Acute colorectal obstruction was the presenting symptom in 231 of 2268 patients (10.2%). Table 4 shows presentation with acute colorectal obstruction with regard to sex, age, calendar year, and localization of the obstructing tumour. Multivariable analysis showed that acute colorectal obstruction was associated most commonly with tumours in the left flexure and the descending and sigmoid colon. It was significantly less frequent with rectal tumours. There were no associations between colorectal obstruction and sex or age.
Spontaneous colorectal perforation occurred in 68 of 2268 patients (3.0%). Table 5 shows spontaneous colorectal perforation with regard to sex, age, calendar year, and localization of the obstructing tumour. Perforation was associated with tumours in the descending colon (5.4%), caecum (4.9%), and sigmoid colon (4.8%). Perforation became significantly less frequent as time passed, and was not associated with sex or increasing age. In the last period perforation occurred in 1.6% of the patients.
This observational survey was completed to assess epidemiological and clinical trends in CRC over a 37-year period, and to estimate future changes in the patient population. The overall incidence rate of CRC increased by 90% during the study period. Of this observed increase, 28% was attributed to changes in the population (age and sex), whereas 72% was related to other factors. According to our estimates, the number of new CRC patients, particularly octogenarians, will continue to rise in the coming years. We shall expect a 40% increase in 2030 and a 70% increase in 2040, compared with mean incidence rates the past 10 years.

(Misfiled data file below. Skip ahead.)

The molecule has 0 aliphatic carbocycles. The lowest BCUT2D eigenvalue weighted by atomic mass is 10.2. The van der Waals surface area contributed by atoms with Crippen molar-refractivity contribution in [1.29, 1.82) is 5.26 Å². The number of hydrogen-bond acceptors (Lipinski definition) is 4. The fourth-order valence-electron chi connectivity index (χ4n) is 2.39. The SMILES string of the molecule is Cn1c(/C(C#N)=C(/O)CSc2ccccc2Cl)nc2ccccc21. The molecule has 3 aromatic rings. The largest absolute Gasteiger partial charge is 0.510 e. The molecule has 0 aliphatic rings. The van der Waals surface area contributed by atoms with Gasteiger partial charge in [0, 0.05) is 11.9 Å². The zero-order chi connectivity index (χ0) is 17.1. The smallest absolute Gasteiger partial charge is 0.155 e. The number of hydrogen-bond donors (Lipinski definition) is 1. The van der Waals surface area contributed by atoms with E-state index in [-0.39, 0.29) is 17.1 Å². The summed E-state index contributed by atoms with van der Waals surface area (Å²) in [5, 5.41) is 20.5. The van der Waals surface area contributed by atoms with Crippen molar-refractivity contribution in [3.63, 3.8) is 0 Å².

The local incidence rate in our catchment area was somewhat below the national level in 1980–1984, but increased to the national level during the last 5 year period of the study . Our county, as well as other rural areas of Norway, has undergone some urbanisation throughout this period. Differences in lifestyle among Norwegian citizens living in the cities and in the countryside are diminishing, and the population is to an increasing extent exposed to the same risk factors. Global patterns show a marked increase in the incidence of CRC in countries adopting modern Western living habits . Norway has enjoyed rapid social and economic development since the 1970s, in great extent due to the oil industry. There has been an increase in the rates of obesity and diabetes in our county [14, 15], as well as in the rest of the country. Only 30% of the Norwegian population fulfil the recommended level of daily physical activity. On the other hand, there has been a decrease in daily smokers, from 36% in 1980 to 12% in 2018 .